A state education administrator will ask the Missouri Board of Education on Tuesday to implement a streamlined path to becoming a substitute teacher sooner than expected.
Paul Katnik, deputy commissioner for the quality of educators in the Department of Primary and Secondary Education, will ask that an additional path to becoming a substitute teacher begins in a few weeks rather than at the end of the year.
Before the COVID-19 pandemic, and again now, substitute teachers were required to complete 60 semester-hour college credit training as part of the certification process. During the pandemic, however, the state council decided to allow 20 hours of optional online training.
Later, the 60 semester hour requirement was reinstated while the 20 hour training was revised. The board decided the shorter online training was good enough to make it a permanent option starting December 30.
But a critical shortage of substitute teachers statewide is prompting Katnik to move closer to the board. If he approves the request, it could go into effect in a few weeks, Katnik said.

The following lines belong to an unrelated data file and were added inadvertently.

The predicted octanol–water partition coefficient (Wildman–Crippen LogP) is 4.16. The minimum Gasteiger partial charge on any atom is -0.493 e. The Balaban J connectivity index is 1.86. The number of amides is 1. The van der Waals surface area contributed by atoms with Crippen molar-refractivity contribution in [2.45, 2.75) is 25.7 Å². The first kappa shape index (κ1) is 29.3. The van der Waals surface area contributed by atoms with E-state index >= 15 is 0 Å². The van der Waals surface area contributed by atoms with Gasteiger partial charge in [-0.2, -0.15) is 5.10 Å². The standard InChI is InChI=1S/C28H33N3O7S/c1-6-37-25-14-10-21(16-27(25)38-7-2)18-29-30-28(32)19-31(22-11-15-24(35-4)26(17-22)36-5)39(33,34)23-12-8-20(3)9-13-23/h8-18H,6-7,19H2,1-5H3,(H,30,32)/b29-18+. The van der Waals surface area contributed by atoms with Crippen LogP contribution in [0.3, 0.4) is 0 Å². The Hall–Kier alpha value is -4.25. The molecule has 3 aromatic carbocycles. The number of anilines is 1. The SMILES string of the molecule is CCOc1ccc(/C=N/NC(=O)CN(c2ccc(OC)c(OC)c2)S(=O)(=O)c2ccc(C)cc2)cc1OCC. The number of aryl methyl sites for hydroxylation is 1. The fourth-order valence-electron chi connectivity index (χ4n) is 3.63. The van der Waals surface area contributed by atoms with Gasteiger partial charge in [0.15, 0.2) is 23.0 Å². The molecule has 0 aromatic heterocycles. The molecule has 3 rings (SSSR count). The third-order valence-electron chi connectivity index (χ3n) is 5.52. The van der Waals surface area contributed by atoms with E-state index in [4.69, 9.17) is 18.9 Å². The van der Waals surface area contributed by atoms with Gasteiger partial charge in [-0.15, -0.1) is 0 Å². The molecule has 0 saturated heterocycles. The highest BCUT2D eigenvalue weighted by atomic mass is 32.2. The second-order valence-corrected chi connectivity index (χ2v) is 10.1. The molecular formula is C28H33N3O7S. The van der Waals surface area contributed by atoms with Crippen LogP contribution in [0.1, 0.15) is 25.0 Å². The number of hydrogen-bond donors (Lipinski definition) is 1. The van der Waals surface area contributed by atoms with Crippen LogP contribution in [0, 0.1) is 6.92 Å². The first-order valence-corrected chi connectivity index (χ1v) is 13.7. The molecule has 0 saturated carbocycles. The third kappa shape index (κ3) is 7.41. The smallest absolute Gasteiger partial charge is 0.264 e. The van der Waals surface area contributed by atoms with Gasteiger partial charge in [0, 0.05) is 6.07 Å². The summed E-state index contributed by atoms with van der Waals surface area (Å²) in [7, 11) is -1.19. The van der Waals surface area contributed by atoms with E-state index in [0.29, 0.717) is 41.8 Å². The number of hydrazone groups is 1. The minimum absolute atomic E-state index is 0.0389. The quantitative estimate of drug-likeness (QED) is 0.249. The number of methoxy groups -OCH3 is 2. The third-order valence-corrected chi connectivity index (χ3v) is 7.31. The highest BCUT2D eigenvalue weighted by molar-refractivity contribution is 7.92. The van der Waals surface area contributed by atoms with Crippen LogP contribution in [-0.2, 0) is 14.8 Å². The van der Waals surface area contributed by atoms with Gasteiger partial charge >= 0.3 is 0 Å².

“Districts are really struggling to find subs, so if the state board of education can do it faster, do it,” Katnik said.
In Columbia Public Schools, the weekly replacement satisfaction rate – the number of subscribers working versus the number of subscribers needed – has not exceeded 72% since the start of the school year. For the school week ending Friday, the rate was 63.6%, meaning there were 403 registrations needed and 256 spaces filled. The fill rate represents a range of employees, not just classroom teachers.
When there aren’t enough submarines available, classes sometimes double in size as different teachers take them. Teachers give up their preparation time to intervene. Administrators and others fill.
“We don’t have enough people signing up to be subscribers,” said Noelle Gilzow, president of the Columbia Missouri National Education Association. “People need to be aware that the shortage of submarines is critical. We need everyone on the bridge, so if anyone wants to do it, even temporarily, we really appreciate it.
Two other factors affecting the number of surrogates available are salaries and a slowdown in state-level background checks.
EDUStaff, a Michigan-based educational staffing company, has hired and supervised substitute teachers for Columbia Public Schools since 2019. Territory Director Ray Massey said the company has stepped up publicity for the recruitment.
“On top of that, we are launching a premier routine to deal with last minute absences, which are paid at a higher rate,” Massey said.
He said he was not surprised Missouri was changing its training requirements, “just because the labor shortage is tough and the classrooms are feeling it.”